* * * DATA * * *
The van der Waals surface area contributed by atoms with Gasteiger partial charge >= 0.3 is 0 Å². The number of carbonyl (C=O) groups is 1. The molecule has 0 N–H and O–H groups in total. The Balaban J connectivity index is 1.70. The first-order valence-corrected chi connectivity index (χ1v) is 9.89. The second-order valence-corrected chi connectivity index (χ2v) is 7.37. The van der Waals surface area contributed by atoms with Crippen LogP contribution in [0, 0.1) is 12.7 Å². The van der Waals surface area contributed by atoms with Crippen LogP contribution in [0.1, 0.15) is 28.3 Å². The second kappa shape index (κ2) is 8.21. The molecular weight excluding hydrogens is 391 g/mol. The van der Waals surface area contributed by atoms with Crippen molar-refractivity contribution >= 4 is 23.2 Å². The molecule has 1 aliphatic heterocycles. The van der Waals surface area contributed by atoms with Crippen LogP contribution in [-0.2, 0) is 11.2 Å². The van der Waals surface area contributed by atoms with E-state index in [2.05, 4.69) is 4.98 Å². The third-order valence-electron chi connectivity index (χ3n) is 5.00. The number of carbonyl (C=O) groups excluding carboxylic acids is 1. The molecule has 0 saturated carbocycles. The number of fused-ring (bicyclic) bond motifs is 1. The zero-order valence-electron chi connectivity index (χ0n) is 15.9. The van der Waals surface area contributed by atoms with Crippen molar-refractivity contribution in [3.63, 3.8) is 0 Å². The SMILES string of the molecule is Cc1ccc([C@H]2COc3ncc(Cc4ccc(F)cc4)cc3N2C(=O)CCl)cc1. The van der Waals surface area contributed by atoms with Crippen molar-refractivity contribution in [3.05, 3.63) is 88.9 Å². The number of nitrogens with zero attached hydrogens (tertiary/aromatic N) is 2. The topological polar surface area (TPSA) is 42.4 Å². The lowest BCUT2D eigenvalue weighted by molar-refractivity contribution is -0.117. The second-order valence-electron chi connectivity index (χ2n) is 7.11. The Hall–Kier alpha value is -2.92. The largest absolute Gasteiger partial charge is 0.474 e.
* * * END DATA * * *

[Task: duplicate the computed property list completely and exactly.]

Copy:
The van der Waals surface area contributed by atoms with Gasteiger partial charge >= 0.3 is 0 Å². The number of carbonyl (C=O) groups is 1. The molecule has 0 N–H and O–H groups in total. The Balaban J connectivity index is 1.70. The first-order valence-corrected chi connectivity index (χ1v) is 9.89. The second-order valence-corrected chi connectivity index (χ2v) is 7.37. The van der Waals surface area contributed by atoms with Crippen LogP contribution in [0, 0.1) is 12.7 Å². The van der Waals surface area contributed by atoms with Crippen LogP contribution in [0.1, 0.15) is 28.3 Å². The second kappa shape index (κ2) is 8.21. The molecular weight excluding hydrogens is 391 g/mol. The van der Waals surface area contributed by atoms with Crippen molar-refractivity contribution >= 4 is 23.2 Å². The molecule has 1 aliphatic heterocycles. The van der Waals surface area contributed by atoms with Crippen LogP contribution in [-0.2, 0) is 11.2 Å². The van der Waals surface area contributed by atoms with E-state index in [2.05, 4.69) is 4.98 Å². The third-order valence-electron chi connectivity index (χ3n) is 5.00. The number of carbonyl (C=O) groups excluding carboxylic acids is 1. The molecule has 0 saturated carbocycles. The number of fused-ring (bicyclic) bond motifs is 1. The zero-order valence-electron chi connectivity index (χ0n) is 15.9. The van der Waals surface area contributed by atoms with Crippen molar-refractivity contribution in [3.63, 3.8) is 0 Å². The SMILES string of the molecule is Cc1ccc([C@H]2COc3ncc(Cc4ccc(F)cc4)cc3N2C(=O)CCl)cc1. The van der Waals surface area contributed by atoms with Crippen molar-refractivity contribution in [3.05, 3.63) is 88.9 Å². The number of nitrogens with zero attached hydrogens (tertiary/aromatic N) is 2. The topological polar surface area (TPSA) is 42.4 Å². The lowest BCUT2D eigenvalue weighted by molar-refractivity contribution is -0.117. The second-order valence-electron chi connectivity index (χ2n) is 7.11. The Hall–Kier alpha value is -2.92. The largest absolute Gasteiger partial charge is 0.474 e.